What if Your Child Refuses Visitation with the Other Parent?


What happens if a child refuses to see a parent? Teenager Doesn’t Want to Visit Non-custodial Parent. Can a Child Refuse to Visit the Non-custodial Parent? How old does a child have to be to say they don’t want to see a parent?

You and your ex-spouse have finally agreed to a parenting plan and visitation schedule that seems to work for your family.  Everything is running smoothly, that is until your child starts crying and complaining when visitation time comes around.

While it is not unusual for children to express reluctance, or even flat-out refusal, to visit their other parent, it is still the responsibility of the primary custodial parent to put effort into complying with visitation orders and to encourage a healthy relationship between their child and the other parent.  Most states have stated an expectation that the custodial parent must foster and encourage a meaningful relationship with the other parent.  If the custodial parent refuses to support co-parenting, or actively frustrates the relationship with the other parent, courts are able to change custodial parent status to the other.

What happens if a child refuses to see a parent?

What happens if a child refuses to see a parent?

There are various explanations for why children are reluctant to spend time with a parent, ranging from minor reasons related to a child’s personality and preferences, to more serious issues such as parental neglect and/or abuse.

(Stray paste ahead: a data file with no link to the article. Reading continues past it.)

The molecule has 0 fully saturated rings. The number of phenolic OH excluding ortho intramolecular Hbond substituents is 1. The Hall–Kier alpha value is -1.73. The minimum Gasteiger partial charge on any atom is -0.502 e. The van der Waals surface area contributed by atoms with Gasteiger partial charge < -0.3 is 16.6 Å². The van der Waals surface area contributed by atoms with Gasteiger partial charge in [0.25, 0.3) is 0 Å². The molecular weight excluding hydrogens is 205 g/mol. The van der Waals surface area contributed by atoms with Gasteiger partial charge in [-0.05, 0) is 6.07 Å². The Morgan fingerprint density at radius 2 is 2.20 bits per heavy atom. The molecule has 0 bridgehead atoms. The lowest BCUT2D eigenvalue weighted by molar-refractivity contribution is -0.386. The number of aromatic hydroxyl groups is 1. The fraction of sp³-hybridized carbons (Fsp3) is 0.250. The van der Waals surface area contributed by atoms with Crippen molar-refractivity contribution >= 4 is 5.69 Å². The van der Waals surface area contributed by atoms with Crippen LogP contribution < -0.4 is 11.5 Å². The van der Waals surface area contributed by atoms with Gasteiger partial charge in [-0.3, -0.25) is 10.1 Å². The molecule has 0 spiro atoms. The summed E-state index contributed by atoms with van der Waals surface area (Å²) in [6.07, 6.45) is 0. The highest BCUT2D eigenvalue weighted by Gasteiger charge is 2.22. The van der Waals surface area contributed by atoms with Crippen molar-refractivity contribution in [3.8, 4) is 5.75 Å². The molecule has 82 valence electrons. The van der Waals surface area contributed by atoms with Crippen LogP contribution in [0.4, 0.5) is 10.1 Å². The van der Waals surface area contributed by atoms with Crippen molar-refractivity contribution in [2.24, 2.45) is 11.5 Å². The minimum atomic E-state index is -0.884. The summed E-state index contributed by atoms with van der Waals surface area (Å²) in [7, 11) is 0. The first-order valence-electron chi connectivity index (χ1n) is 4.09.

A child’s age, differing household rules, personalities, parenting styles, or parental conflicts are common reasons why a child may have a less than enthusiastic response to a parental visitation. While it’s possible that a child might be reacting to other pressures in his/her life such as problems with peers or in school, in some cases, there may be a significant relationship problem with one or both parents.

The situation becomes even more problematic for parents who have serious concerns about their ex-spouse’s parenting skills and ability to adequately take care of their child’s needs.  While it’s a frustrating and difficult situation to deal with, there are strategies to help parents when their children say ‘no’ to a parental visitation.

Try to Be Objective

While children may complain about their other parent, don’t automatically assume that your ex-spouse is to blame for your child’s rejecting behavior.

Children are usually aware of conflicts between their divorced parents and can sometimes try to manipulate the situation to their advantage, which is especially easy to do when both parents are quick to find fault with each other.  While you should listen to what your child is saying, you should also give your ex-spouse the benefit of the doubt when your child complains or shows an unwillingness to visit the other parent.

As a parent, it’s your responsibility to identify what is really going on with your child.  In order to do this, you need to be objective about the situation and consider other possible explanations for your child’s negative attitude.

Comply with Court Orders

It’s important to remember that court orders regarding visitation and parenting time need to be obeyed or there will be legal consequences.

While children’s wants and needs are important, you don’t want to communicate to them the message that laws do not need to be followed.  Explain and demonstrate to your children that basic rules of social behavior should be followed, even when one doesn’t feel like it.

Structures, rules, and consistency make children feel more secure, and when you make a point to encourage respect for the law as well as your ex-spouse, the impact on your child’s life can be immediate and powerful.